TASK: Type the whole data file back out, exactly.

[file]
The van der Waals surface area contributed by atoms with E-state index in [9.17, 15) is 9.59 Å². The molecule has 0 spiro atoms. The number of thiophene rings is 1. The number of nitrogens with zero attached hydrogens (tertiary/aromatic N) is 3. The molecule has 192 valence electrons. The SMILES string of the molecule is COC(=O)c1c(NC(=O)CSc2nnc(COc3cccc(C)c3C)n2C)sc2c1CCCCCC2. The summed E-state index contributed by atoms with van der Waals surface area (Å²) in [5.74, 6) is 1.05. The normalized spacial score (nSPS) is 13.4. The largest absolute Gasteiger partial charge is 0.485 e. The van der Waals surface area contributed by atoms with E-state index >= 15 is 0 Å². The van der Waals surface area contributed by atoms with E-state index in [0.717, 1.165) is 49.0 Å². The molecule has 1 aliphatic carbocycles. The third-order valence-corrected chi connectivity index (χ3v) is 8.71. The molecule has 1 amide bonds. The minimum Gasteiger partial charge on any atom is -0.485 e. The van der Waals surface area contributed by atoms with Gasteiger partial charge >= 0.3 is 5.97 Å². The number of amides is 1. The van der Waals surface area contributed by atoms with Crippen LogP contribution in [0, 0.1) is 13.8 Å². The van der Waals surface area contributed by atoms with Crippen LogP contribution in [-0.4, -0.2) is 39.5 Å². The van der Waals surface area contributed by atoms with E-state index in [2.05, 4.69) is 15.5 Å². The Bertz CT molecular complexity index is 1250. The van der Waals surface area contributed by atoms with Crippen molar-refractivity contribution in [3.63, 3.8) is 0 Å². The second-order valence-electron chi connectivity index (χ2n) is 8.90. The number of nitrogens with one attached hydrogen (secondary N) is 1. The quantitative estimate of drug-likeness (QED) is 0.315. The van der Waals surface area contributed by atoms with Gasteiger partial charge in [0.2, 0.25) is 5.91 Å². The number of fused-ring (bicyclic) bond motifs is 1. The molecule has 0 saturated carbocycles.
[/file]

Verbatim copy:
The van der Waals surface area contributed by atoms with E-state index in [9.17, 15) is 9.59 Å². The molecule has 0 spiro atoms. The number of thiophene rings is 1. The number of nitrogens with zero attached hydrogens (tertiary/aromatic N) is 3. The molecule has 192 valence electrons. The SMILES string of the molecule is COC(=O)c1c(NC(=O)CSc2nnc(COc3cccc(C)c3C)n2C)sc2c1CCCCCC2. The summed E-state index contributed by atoms with van der Waals surface area (Å²) in [5.74, 6) is 1.05. The normalized spacial score (nSPS) is 13.4. The largest absolute Gasteiger partial charge is 0.485 e. The van der Waals surface area contributed by atoms with E-state index >= 15 is 0 Å². The van der Waals surface area contributed by atoms with E-state index in [0.717, 1.165) is 49.0 Å². The molecule has 1 aliphatic carbocycles. The third-order valence-corrected chi connectivity index (χ3v) is 8.71. The molecule has 1 amide bonds. The minimum Gasteiger partial charge on any atom is -0.485 e. The van der Waals surface area contributed by atoms with Gasteiger partial charge >= 0.3 is 5.97 Å². The number of amides is 1. The van der Waals surface area contributed by atoms with Crippen LogP contribution in [0, 0.1) is 13.8 Å². The van der Waals surface area contributed by atoms with Crippen LogP contribution in [-0.4, -0.2) is 39.5 Å². The van der Waals surface area contributed by atoms with E-state index in [2.05, 4.69) is 15.5 Å². The Bertz CT molecular complexity index is 1250. The van der Waals surface area contributed by atoms with Crippen molar-refractivity contribution in [3.63, 3.8) is 0 Å². The second-order valence-electron chi connectivity index (χ2n) is 8.90. The number of nitrogens with one attached hydrogen (secondary N) is 1. The quantitative estimate of drug-likeness (QED) is 0.315. The van der Waals surface area contributed by atoms with Gasteiger partial charge in [0.2, 0.25) is 5.91 Å². The number of fused-ring (bicyclic) bond motifs is 1. The molecule has 0 saturated carbocycles.